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Toyota in anti-drink PSAs

KUALA LUMPUR - Toyota has launched a public service campaign to warn Malaysian motorists of the dangers of driving under the influence of alcohol.

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A series of print ads created by Saatchi & Saatchi Kuala Lumpur depict the drunk driver’s field of view and the effects of impaired vision. Each object in the ads - from trees to signposts - has wheels, dramatising the idea that stationary objects appear to move in the eyes of the drunk driver.

“In every country, even Malaysia, there are problems caused by drink-driving,” explained Adrian Miller, executive creative director of Saatchis. “We wanted to bring the message home to drivers that drink-driving is dangerous, but in a way that was less gruesome than is typical of this kind of advertising. We wanted to avoid the usual images of horrific accidents and tangled dead bodies.”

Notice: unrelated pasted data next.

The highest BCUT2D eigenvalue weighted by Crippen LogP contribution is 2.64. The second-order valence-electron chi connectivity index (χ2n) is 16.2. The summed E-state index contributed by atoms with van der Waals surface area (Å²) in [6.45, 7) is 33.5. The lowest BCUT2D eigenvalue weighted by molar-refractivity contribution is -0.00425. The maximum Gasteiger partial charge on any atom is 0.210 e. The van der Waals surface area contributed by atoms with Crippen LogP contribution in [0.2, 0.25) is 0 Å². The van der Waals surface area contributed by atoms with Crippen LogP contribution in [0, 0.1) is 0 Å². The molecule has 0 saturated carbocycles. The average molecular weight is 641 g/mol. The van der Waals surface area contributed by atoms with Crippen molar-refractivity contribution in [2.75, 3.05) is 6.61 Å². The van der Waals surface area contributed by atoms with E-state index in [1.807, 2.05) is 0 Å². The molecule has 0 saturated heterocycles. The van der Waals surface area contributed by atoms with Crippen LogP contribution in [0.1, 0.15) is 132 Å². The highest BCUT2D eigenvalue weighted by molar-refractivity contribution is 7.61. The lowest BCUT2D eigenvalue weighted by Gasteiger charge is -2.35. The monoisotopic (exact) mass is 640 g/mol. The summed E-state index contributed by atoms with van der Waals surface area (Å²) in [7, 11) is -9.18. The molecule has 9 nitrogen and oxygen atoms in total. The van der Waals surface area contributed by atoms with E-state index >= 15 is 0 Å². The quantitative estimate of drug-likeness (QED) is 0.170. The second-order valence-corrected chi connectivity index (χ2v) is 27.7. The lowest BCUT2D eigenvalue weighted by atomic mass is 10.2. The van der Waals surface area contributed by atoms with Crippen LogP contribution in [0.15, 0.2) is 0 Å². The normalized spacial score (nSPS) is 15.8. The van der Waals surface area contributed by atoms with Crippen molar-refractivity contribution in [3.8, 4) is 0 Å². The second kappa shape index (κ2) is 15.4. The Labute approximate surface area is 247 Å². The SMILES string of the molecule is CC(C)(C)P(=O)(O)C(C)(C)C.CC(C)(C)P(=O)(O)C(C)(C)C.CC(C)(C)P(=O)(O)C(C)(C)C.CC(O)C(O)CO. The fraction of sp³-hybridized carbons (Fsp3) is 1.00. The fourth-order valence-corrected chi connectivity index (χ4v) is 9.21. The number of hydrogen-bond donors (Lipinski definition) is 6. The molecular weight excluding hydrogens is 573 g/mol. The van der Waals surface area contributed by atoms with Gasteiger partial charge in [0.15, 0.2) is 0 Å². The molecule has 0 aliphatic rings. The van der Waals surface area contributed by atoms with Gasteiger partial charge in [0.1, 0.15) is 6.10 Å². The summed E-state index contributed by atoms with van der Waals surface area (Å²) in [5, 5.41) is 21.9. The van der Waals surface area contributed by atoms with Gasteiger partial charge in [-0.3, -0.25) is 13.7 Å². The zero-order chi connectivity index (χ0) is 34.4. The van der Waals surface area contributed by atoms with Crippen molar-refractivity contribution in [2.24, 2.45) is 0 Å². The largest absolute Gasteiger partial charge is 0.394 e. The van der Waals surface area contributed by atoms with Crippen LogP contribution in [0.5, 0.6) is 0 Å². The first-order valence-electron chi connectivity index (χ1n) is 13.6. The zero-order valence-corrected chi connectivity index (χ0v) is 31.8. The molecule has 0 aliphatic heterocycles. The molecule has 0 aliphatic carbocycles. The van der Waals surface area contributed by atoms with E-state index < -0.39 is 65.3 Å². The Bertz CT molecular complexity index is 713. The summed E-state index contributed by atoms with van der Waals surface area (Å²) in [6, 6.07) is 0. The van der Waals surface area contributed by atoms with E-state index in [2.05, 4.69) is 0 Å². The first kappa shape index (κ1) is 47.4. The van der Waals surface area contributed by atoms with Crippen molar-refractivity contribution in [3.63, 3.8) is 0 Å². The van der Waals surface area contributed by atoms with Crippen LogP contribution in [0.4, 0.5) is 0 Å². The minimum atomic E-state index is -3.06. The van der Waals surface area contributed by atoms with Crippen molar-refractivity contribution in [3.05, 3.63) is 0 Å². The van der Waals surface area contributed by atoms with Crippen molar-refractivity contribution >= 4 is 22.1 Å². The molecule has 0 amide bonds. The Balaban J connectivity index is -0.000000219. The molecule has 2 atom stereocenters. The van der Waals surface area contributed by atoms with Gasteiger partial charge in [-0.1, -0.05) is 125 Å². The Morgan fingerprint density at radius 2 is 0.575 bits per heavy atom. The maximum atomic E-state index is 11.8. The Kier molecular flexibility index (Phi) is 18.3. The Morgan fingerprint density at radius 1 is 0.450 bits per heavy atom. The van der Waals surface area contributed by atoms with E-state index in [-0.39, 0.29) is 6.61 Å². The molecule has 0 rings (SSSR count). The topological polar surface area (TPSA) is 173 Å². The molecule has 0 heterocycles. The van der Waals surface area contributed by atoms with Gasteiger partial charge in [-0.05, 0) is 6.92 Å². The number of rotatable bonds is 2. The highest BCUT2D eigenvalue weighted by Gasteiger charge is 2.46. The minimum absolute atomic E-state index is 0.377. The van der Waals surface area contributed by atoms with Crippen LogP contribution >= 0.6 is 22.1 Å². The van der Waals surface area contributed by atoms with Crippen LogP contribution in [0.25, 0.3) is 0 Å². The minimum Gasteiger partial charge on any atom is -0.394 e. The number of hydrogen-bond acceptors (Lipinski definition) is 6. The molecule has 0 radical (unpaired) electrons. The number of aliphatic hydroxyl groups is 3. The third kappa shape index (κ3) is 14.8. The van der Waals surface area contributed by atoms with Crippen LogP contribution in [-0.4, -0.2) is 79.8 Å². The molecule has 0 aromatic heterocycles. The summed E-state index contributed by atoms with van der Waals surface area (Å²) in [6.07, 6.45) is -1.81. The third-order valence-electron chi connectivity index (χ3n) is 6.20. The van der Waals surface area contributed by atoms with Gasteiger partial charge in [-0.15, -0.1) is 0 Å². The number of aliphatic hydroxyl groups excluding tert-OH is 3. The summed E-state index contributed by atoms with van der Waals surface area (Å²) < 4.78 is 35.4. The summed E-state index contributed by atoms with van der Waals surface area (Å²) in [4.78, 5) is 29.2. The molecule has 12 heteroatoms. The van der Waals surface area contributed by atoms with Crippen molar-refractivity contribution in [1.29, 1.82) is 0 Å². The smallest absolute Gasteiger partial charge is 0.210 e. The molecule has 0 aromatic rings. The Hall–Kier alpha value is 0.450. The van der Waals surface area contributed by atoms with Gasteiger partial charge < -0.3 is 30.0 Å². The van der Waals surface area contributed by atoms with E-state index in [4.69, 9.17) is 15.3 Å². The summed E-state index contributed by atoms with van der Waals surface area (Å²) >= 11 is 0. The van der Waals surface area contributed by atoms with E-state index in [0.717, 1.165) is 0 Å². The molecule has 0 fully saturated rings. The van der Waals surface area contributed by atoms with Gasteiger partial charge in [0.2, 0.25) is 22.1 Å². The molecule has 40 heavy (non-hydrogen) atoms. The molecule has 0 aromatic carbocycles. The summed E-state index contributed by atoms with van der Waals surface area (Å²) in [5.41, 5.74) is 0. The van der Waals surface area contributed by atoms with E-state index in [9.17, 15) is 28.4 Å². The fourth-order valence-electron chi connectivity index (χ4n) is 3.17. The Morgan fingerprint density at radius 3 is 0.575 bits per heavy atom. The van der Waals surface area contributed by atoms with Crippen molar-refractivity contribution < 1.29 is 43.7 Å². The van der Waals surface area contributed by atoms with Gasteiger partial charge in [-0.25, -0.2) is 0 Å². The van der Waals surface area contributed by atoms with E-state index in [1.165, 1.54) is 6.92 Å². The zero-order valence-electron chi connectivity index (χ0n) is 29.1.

The campaign, which was created by Miller and Edmund Choe, with art direction by Lydia Lim, has broken in national magazines in Malaysia. The photographers were Gan Wei Joo and Simon Ong from Studio DL.

The Japanese carmaker has been working on anti-drunk driving vehicles that detect inebriated motorists via steering wheel-based sensors. Sensors pick up the alcohol content of drivers in their sweat.

Miller added: “The Toyota brand is increasingly synonymous with responsibility, both social and environmental. Its cars are designed to be safe should accidents happen, and it is working to reduce its impact on the climate with its hybrid marques.”

According to reports, the Japanese carmaker is developing a type of grass that is highly absorbent of carbon dioxide to grow on the side of motorways.  It is also investing in dashboards made out of recyclable corn.

This article was first published on Media Asia

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